The Pitchfork Land and Cattle Company was incorporated with 52,500 acres of land in central West Texas and a foundation herd of 9,750 cattle in December of 1883. Today, the home ranch covers 165,000 acres in Dickens and King counties near the town of Guthrie, Texas, with a satellite operation in Oklahoma. The Pitchfork Ranch is larger today than at any time in its history.
For nearly 100 years the Pitchfork’s profits and losses were affected only by the weather and the price of cattle. The Pitchfork Ranch is now a diversified modern agricultural business. Other areas of the ranch’s operation include oil exploration, with significant finds in the Tannehill sands area. The Pitchfork has established hunting on the ranch, with guided hunts for deer, game birds, boar, and other game. Farming has also been expanded in recent years to increase winter grazing and grain production.
The Pitchfork has changed with the times, as change was necessary. However, it has never forgotten its past, never forgotten the traditions and ethic that allowed it to survive when many others failed. Helicopters and computers are now as common as ropes and saddles at the Pitchfork. But the ranch’s cowboys eat at the same table as the ranch’s cowboys did nearly a century before. Some things never change and never should.
The Pitchfork cattle herd is primarily Black and Black Baldie cows. Pitchfork calves are all Source and Age verified, and all are USDA process verified as NHTC (non-hormonally treated) and All Natural. With around 4,500 mother cows grazing the home ranch, the cowboys have ample opportunity to work the range in a manner very similar to the cowboys who first rode for the brand.
Pitchfork cowboys have always ridden good horses. The signature “Pitchfork Gray” – a gray horse with a black mane and tail – has now become as synonymous with the ranch as the brand itself. The Pitchfork’s horses have become widely known because of the success they have had in multiple areas.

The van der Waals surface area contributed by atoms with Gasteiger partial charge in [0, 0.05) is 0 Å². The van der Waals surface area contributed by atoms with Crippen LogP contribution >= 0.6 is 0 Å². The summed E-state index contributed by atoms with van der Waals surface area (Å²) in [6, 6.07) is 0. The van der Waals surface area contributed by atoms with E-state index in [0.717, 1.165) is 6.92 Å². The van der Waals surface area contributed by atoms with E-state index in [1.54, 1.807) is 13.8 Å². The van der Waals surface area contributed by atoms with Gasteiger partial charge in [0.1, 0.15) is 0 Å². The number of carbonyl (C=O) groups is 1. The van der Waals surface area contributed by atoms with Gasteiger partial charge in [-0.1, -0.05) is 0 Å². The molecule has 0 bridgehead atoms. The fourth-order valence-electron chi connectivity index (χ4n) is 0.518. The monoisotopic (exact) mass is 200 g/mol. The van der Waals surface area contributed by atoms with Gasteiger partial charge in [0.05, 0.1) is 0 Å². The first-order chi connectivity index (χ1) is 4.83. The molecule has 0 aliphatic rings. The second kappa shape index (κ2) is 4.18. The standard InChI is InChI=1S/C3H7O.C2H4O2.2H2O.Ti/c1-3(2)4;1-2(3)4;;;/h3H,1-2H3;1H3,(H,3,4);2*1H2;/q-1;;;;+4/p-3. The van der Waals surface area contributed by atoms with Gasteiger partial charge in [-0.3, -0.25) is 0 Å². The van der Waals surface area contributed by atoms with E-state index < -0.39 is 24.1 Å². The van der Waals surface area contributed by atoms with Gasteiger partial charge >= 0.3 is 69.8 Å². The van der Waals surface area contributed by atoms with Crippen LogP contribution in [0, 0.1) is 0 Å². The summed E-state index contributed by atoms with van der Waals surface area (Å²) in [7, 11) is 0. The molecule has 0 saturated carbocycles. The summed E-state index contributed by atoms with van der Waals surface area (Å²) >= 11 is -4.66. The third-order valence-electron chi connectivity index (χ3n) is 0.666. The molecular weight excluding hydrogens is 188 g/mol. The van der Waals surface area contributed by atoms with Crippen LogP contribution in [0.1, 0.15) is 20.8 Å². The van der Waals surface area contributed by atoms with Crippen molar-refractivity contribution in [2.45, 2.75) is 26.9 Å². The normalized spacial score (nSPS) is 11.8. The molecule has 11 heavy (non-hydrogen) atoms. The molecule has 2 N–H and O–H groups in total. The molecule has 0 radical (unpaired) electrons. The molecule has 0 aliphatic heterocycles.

The ranch’s remuda consists of approximately 50 brood mares, 125 saddle horses and four stallions. They raise horses primarily for their own use on the ranch but do make horses available to the public through a variety of special events including the Return to the Remuda Sale.
The Pitchfork ranch horse has a reputation that sells itself. The remuda has come a long way from the small native ponies first used on the ranch. The first improvement in the horse herd came from a thoroughbred U.S. Military remount stallion named Trimmer. This gave the cowboys horses with increased size and stamina. Seal Brown was the first quarter horse stallion purchased by Pitchfork manager, Rudolph Swenson in 1941. The stallion produced an outstanding herd of broodmares. Upon Seal Brown’s death in 1946, the ranch acquired Joe Bailey’s King, who soon became legendary. To add to the legacy were Otoe, Savanah Jr., Gray Badger, Gray Dee Bar and Dash For Cash. The modern bloodlines of Highbrow Cat, Playgun and Grays Starlight have been added in recent years. Pitchfork horses are very versatile and have been tried and proven in the pasture, rodeo arena, polo fields and performance arenas all over the world.